The yarn weaving commonly known as the "gods eyes" or "the eye of god" is an ancient spiritual practice that can still be found in use all over the world. Two of the cultures which use this symbol extensively even today are the Huichol Indians of Mexico and the Tibetans.
The name "eye of god" is a translation from the Spanish name Ojo de Dios. In Tibet, this item is known as a Namkha. The meanings assigned to this object within the two cultures is similar in many ways. In Huichol culture, they are placed on altars so that the gods can watch over the individual or family. In Tibetan practice, namkhas can be used to bless individuals, marriages and even business ventures. There is a strong association with the four directions or with the the elementals in both cultures.
In our August MoonCraft, we created these items as a way of connecting with the Goddess Ixchel and her consort, Itzamna the sun god. Ixchel is the goddess of the moon and of the rainbow. She is a protector of women in childbirth and she is also a powerful spiritual healer. Ojos de dios can take many forms, some quite elaborate, and as you can see from the photo above, one of the circle members even created an interesting 3-D version!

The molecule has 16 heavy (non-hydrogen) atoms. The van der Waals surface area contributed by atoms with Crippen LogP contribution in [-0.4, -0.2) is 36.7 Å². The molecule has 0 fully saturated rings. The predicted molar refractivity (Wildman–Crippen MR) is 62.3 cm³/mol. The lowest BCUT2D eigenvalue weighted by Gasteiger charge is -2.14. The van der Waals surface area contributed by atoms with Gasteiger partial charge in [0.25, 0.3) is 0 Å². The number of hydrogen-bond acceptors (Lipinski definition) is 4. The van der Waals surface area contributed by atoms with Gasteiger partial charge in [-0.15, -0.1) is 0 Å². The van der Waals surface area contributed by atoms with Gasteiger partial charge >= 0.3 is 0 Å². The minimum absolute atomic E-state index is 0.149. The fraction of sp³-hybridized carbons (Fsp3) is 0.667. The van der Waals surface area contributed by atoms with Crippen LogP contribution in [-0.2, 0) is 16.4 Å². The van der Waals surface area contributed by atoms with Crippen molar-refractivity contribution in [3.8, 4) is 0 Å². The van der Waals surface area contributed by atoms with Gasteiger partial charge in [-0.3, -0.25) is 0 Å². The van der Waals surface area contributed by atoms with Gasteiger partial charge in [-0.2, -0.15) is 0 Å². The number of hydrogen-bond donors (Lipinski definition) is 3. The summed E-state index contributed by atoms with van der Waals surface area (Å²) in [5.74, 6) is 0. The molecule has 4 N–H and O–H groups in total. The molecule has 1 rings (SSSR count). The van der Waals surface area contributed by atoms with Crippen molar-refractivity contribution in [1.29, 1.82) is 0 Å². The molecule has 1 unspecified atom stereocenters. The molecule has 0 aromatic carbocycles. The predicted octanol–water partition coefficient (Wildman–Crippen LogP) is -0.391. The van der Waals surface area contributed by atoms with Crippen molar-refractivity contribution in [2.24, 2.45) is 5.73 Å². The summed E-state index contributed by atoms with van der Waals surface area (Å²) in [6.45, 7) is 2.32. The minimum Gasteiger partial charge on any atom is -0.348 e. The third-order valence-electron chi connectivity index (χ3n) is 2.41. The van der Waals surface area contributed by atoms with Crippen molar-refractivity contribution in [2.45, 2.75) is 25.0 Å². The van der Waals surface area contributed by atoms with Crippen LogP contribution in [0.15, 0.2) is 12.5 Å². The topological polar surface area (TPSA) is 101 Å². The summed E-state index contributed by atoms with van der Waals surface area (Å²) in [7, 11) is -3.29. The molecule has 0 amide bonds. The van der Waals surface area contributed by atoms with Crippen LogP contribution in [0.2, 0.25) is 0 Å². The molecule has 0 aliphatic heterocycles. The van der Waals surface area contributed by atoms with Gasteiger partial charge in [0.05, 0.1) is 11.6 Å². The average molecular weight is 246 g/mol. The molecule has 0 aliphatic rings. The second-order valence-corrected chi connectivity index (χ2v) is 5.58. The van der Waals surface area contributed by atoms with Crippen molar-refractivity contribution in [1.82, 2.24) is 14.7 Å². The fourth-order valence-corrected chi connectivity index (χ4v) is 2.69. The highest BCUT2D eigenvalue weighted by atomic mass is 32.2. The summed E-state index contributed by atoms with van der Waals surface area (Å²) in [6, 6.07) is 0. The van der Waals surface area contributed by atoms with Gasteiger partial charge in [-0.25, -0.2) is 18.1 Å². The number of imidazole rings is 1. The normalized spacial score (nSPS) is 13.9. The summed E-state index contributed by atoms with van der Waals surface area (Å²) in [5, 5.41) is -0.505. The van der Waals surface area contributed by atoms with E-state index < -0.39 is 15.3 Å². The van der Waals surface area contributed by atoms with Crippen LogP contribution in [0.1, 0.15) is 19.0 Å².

Here is an illustrated page which shows you how to create your own ojos, if you would like to try to make one of these interesting and ancient symbols.
Coming soon: Videos from the concert by Celia!